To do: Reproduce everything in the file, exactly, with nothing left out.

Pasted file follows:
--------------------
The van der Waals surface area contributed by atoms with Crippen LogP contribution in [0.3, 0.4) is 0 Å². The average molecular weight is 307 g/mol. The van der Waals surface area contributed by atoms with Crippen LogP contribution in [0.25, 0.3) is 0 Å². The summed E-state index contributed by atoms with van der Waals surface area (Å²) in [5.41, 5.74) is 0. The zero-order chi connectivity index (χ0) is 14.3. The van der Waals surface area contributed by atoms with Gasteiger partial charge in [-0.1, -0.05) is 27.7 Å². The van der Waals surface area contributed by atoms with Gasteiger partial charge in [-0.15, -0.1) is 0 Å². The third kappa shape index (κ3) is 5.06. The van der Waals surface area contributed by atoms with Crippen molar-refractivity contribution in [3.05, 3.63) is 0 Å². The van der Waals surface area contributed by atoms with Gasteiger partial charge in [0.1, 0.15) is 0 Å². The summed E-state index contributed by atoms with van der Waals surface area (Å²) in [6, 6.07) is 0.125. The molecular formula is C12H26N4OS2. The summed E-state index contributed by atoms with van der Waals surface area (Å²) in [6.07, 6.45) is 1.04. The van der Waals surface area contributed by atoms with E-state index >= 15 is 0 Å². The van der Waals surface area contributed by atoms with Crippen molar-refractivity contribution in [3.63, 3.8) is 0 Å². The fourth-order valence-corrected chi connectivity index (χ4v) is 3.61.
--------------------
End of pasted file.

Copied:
The van der Waals surface area contributed by atoms with Crippen LogP contribution in [0.3, 0.4) is 0 Å². The average molecular weight is 307 g/mol. The van der Waals surface area contributed by atoms with Crippen LogP contribution in [0.25, 0.3) is 0 Å². The summed E-state index contributed by atoms with van der Waals surface area (Å²) in [5.41, 5.74) is 0. The zero-order chi connectivity index (χ0) is 14.3. The van der Waals surface area contributed by atoms with Gasteiger partial charge in [-0.1, -0.05) is 27.7 Å². The van der Waals surface area contributed by atoms with Gasteiger partial charge in [-0.15, -0.1) is 0 Å². The third kappa shape index (κ3) is 5.06. The van der Waals surface area contributed by atoms with Crippen molar-refractivity contribution in [3.05, 3.63) is 0 Å². The van der Waals surface area contributed by atoms with Gasteiger partial charge in [0.1, 0.15) is 0 Å². The summed E-state index contributed by atoms with van der Waals surface area (Å²) in [6, 6.07) is 0.125. The molecular formula is C12H26N4OS2. The summed E-state index contributed by atoms with van der Waals surface area (Å²) in [6.07, 6.45) is 1.04. The van der Waals surface area contributed by atoms with E-state index >= 15 is 0 Å². The van der Waals surface area contributed by atoms with Crippen molar-refractivity contribution in [3.63, 3.8) is 0 Å². The fourth-order valence-corrected chi connectivity index (χ4v) is 3.61.